Spinoza

Spinoza

DOI: 10.4018/978-1-5225-2756-5.ch007
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Abstract

This chapter argues that sovereignty, as envisaged by Spinoza, is the logical foundation for constituting polities in the 21st century. Constitutional constructs such as sovereignty weave an evolutionary dialectic between different organizational scales (the local, national, and global). This dialectic continues to wreak havoc at the local scale, and can be interrupted only through explicit constitutional constraints on the size of jurisdictions. The chapter argues for more emphasis on constitutional orders in the spirit of Spinoza's understanding of sovereignty. This entails preference for federal policies in which sovereignty is shared between different cities rather states where once capital cities dominate.
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Introduction

An earlier version of this chapter appeared in the Journal of Philosophical Economics. See Gussen (2013). In The Calculus of Consent, Buchanan and Tullock (1962) state that the political ideas of Baruch Spinoza, “in many respects … may be taken as the most appropriate chosen classical precursor to [constitutional economics]” (p. 313). Notwithstanding this endorsement, the authors do not investigate Spinoza’s rendition of sovereignty. Instead, they point out that:

Spinoza’s influence on our own ideas has been limited to his general and indirect effects on the Western intellectual tradition. In a specific sense, we have carefully reviewed Spinoza only after the completion of an initial draft of the main body of this book [The Calculus of Consent]. (Buchanan & Tullock, 1962, p. 313)

In The Calculus, one of the foundational works in constitutional economics, the word ‘sovereignty’ appears only four times; two of these appearances are in the appendices, and not as the subject of analysis but as a reference point for the models therein. A similar marginalization of sovereignty can be seen in recent works. For example, in a monograph entitled The Calculus of Consent and Constitutional Design (Dougherty, 2011), the word ‘sovereignty’ appears only once—in the introduction. This is problematic not only because sovereignty is closely related to the evolution of the state, but because, through the temples of constitutional order, sovereignty became the shaman of all economic activity (Beard, 1935).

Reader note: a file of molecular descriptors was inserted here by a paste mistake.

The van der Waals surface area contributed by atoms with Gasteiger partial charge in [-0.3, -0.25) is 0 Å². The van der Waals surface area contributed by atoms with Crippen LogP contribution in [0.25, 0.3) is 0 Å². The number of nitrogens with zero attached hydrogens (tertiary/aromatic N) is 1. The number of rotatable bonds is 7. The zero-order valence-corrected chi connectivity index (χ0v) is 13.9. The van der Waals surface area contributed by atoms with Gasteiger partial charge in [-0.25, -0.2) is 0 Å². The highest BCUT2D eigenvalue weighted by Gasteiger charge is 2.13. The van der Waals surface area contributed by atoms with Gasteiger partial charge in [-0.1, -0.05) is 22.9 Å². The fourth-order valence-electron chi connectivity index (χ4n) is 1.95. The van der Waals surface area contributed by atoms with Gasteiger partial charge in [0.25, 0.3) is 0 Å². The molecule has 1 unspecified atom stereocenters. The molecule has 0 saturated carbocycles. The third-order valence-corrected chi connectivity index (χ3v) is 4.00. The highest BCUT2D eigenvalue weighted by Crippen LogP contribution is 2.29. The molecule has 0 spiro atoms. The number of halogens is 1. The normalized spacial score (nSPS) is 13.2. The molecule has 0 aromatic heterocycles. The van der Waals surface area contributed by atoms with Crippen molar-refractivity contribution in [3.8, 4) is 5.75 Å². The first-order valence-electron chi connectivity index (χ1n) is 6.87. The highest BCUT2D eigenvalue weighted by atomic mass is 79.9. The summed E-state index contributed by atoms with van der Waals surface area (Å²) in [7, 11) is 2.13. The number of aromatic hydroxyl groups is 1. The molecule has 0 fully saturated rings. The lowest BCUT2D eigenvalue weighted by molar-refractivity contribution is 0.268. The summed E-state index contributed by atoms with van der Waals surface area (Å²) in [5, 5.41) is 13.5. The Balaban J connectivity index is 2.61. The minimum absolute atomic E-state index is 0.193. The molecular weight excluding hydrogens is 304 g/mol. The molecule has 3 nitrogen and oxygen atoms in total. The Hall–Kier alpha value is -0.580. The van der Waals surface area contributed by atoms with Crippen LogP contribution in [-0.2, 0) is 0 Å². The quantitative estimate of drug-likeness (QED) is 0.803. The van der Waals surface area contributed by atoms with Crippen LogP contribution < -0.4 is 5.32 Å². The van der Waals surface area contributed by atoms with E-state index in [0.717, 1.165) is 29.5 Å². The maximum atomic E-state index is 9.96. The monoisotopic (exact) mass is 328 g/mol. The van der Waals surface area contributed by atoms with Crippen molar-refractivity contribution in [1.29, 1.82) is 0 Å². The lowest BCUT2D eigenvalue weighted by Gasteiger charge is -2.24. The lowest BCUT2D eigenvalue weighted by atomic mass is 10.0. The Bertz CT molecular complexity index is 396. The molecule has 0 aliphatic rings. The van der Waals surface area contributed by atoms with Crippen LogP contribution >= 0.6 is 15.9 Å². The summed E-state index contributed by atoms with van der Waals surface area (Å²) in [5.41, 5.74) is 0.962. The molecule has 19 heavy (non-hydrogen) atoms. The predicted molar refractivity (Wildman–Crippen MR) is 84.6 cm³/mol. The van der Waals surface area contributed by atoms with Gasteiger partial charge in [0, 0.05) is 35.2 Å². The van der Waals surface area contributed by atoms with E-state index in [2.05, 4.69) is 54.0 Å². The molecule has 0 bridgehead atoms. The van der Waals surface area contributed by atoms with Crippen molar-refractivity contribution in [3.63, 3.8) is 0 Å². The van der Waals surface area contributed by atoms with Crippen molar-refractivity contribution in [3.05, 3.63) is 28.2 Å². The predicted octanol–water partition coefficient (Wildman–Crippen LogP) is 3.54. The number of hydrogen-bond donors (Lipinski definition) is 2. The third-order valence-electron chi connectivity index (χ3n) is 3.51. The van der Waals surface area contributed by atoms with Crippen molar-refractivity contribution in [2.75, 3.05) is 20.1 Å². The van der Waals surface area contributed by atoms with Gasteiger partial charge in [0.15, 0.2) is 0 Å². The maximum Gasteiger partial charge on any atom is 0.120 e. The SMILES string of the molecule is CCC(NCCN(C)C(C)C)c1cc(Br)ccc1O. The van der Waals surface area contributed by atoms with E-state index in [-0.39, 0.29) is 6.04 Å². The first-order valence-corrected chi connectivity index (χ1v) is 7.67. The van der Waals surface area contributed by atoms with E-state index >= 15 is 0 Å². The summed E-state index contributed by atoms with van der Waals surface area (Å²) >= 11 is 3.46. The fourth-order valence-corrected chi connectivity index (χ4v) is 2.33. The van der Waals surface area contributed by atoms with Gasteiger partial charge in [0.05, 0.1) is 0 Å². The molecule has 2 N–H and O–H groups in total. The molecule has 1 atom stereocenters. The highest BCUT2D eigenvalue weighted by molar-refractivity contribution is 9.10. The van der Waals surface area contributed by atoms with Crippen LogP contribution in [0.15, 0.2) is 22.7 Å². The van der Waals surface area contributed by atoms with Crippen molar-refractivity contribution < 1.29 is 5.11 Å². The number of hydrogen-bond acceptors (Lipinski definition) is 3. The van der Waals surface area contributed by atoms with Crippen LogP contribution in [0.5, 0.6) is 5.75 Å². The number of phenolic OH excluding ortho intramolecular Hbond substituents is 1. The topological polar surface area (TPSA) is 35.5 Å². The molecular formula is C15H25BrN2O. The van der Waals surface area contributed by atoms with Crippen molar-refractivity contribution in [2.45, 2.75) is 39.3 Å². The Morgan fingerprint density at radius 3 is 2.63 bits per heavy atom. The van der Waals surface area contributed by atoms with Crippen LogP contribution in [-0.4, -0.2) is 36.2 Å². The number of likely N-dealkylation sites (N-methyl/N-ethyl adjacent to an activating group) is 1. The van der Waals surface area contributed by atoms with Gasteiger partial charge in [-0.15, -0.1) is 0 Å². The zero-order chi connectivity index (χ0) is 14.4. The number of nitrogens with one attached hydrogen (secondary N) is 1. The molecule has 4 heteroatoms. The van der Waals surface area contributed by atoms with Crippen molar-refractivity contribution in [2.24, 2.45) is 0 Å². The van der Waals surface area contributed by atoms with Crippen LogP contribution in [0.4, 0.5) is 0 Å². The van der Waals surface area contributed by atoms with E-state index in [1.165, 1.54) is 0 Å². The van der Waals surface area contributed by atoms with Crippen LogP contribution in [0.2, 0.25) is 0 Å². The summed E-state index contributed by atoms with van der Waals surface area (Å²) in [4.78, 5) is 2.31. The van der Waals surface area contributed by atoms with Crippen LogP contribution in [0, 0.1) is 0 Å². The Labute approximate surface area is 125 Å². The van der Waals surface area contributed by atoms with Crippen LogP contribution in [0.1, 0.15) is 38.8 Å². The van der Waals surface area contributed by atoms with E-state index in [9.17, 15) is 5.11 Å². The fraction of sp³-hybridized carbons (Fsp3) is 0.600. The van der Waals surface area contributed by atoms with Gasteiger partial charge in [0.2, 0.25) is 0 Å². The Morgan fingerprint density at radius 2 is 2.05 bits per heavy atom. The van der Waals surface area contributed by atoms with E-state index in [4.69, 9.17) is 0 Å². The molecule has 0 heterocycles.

Sovereignty is a fundamental pillar of the capitalist world-economy. Mercantilism led to the first constitutional rationalization of the exercise of sovereign power as a practice of government (Foucault, 1991). Later, the nation-state, through its legislative monopoly, became indispensable to the conduct of economic enterprise. Probably the strongest evidence of the link between sovereignty and economics comes from the idea of legal tender and the historical evolution of (national) territorial currencies. The same can be said about the rise of central banks and their influence, through sovereignty, on economic activity. Some would argue that the tendency to grant independence to central banks and the creation of non-national currencies such as the euro signify the increasing irrelevance of sovereignty (Helleiner, 2003). However, a quick glance at the European sovereign debt crisis (which continues to unfold since 2009) shows why such logic is wanting. In fact, the current drive within the European Union for economic integration (through the euro) is matched with a similar political integration (Halleberg, 2011). If anything, this suggests a resilient link between economics and politics. Even the analysis of what some theorists perceive as the ‘decline’ of sovereignty is also framed in reference to economic systems, in which the ‘decline’ of sovereignty today is seen as a “sign of the acute crisis of capitalism as an historical system” (Wallerstein, 1999, p. 33).

The link between economics and sovereignty suggests that the latter should be at the heart of economic analysis. This is more so in the case of constitutional economics, given its focus on the analogy between markets and politics. It is difficult to see how constitutional economics can treat the subject of choice among constraints without an examination of as fundamental a constitutional concept as sovereignty. Observing that sovereignty is becoming less and less relevant in a world with increasing economic integration not only misses the point of the choice among constraints, but also amounts to a misunderstanding of the concept of sovereignty itself. Historically, sovereignty has been, and continues to be, a response mechanism to forms of universitas, the current exemplar of which is globalization.2

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